Now that the door is prepped, get your painting supplies ready. I purchased the box of dry erase paint from Home Depot and it was $19.99 for the whole kit. It recommends using a dense foam roller for easy coverage, so I also purchased a small foam roller that came with a painting pan for $9.99. Set newspaper on the table and read the directions. Shake both parts of the paint vigorously. Then pour part A into part B and shake again. Pretty easy, reminded me of a home hair coloring kit. Then pour paint into your paint pan and go to work.

You paint with dry erase paint the same way you would with any paint. Apply your first layer, let set for 30 minutes and apply a second coat. The box recommended at least three coats, and I ended up doing four. 

If you look closely, yes I did paint on the door knob, but that is because I will be replacing it later and adding a dead bolt to the door too. It is a brass door knob, and I am slowly replacing all the brass in the house with brushed oil bronze. Looks like a boring white, shiny door doesn't it. But after you wait at least three days, that is when the magic happens. I forced my kids to wait a week just to make sure all the coats had a chance to cure. And then when my Brother-in-law and niece were over Saturday night, they all went nuts! They had a blast writing all over the door. At some point it will be nice to write an actual note to remember something, but for now, it is just plain fun.

Now this paint is suggested to cover a 7X7 foot section, and I ended up with alot of leftovers. So I took the trashed coffee table from out family room and sanded the top of it too. Painted the same four coats and now the kids will have a fun table in the downstairs game room to draw on too. I plan to paint the bottom a deeper brown that matches the walls in the basement, but that will happen in a few weeks. For now, they are having fun with that one too.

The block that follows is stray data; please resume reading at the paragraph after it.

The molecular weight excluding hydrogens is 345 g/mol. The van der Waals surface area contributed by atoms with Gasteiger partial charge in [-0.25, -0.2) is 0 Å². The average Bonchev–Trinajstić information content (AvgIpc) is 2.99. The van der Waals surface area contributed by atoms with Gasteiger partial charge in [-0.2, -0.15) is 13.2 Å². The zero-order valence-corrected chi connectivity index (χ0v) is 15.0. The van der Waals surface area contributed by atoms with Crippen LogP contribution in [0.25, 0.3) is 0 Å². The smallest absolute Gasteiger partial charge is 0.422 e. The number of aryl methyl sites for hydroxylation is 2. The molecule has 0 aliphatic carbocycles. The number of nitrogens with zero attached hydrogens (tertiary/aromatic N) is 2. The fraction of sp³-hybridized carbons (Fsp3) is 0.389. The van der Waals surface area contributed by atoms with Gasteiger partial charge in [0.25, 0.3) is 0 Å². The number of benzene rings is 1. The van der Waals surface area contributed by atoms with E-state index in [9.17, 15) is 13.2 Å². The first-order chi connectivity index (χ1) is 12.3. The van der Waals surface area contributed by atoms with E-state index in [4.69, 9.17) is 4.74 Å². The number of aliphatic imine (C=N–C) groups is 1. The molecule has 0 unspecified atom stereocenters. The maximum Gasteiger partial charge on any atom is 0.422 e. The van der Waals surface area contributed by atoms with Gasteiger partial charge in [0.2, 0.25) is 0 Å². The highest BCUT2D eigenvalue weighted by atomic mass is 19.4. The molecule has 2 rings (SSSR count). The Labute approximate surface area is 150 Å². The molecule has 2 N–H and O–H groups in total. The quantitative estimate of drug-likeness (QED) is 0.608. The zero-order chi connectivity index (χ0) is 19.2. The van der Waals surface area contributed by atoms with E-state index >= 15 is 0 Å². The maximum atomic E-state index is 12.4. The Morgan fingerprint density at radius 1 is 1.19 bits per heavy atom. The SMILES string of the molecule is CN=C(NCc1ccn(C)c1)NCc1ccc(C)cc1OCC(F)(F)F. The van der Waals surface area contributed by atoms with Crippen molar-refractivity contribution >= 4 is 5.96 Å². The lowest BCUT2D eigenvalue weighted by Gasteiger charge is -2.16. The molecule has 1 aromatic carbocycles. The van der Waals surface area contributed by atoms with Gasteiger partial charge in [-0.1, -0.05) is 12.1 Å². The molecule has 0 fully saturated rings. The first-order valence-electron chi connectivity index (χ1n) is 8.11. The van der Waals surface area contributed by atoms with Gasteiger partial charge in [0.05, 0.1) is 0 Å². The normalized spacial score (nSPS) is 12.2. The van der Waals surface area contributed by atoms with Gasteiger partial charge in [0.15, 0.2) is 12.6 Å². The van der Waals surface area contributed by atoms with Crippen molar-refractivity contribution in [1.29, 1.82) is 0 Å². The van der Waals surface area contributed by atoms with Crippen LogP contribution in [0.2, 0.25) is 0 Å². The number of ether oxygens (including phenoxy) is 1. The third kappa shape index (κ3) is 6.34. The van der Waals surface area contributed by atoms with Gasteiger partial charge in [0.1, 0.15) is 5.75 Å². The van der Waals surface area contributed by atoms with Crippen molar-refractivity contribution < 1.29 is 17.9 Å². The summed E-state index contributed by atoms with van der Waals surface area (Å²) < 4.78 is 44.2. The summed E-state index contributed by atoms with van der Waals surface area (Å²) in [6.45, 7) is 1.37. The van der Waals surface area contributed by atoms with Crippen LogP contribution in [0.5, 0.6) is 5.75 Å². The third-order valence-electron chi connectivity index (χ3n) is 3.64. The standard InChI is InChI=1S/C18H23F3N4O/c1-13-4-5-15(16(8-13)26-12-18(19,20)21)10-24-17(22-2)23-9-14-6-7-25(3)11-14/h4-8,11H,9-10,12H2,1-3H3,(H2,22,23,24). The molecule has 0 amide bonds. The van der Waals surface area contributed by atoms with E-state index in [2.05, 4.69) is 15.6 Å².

As you can see, once the week of dry time was up, they really did go crazy. I have a strange bunch of kids, but wouldn't change it if I could. The very first thing the girl wrote on the door was "I like to Fart." Really, that is what she decided to write first. Yes she did it to get a laugh, and it worked as the whole family laughed at it when they saw it. Since this night, chores have taken over the door for now while the kids are home from school on break. I am sure there will be an endless supply of crazy drawings and sayings in the months to come. It was an extremely easy project that if you know how to paint a wall, this will be a walk in the park for you. The paint is more expensive, but you should only be painting a small area with it and not a whole room. Think of interesting places to use this paint...doors, tables, picture frames, dresser drawer fronts, inside cupboards, headboards, toy boxes, really anything that can be painted can be dry erased now. Let me know what you decide to paint!

I am sharing this post with all of these lovely bloggers.


  1. I had no idea there was such a paint! This is much needed info for a project my daughter has been wanting for a so long! Thanks!!

  2. Oh I really like that. we did chalkboard on the kids door but I hate it. It is so messy.

  3. I've done the chalkboard but I've also heard about dry erase board which I'm very interested in trying. Thanks for the inspiration. Linda

    Pinning also. Want to try this. :)

  4. Continue the good work; keep posting more n more n more.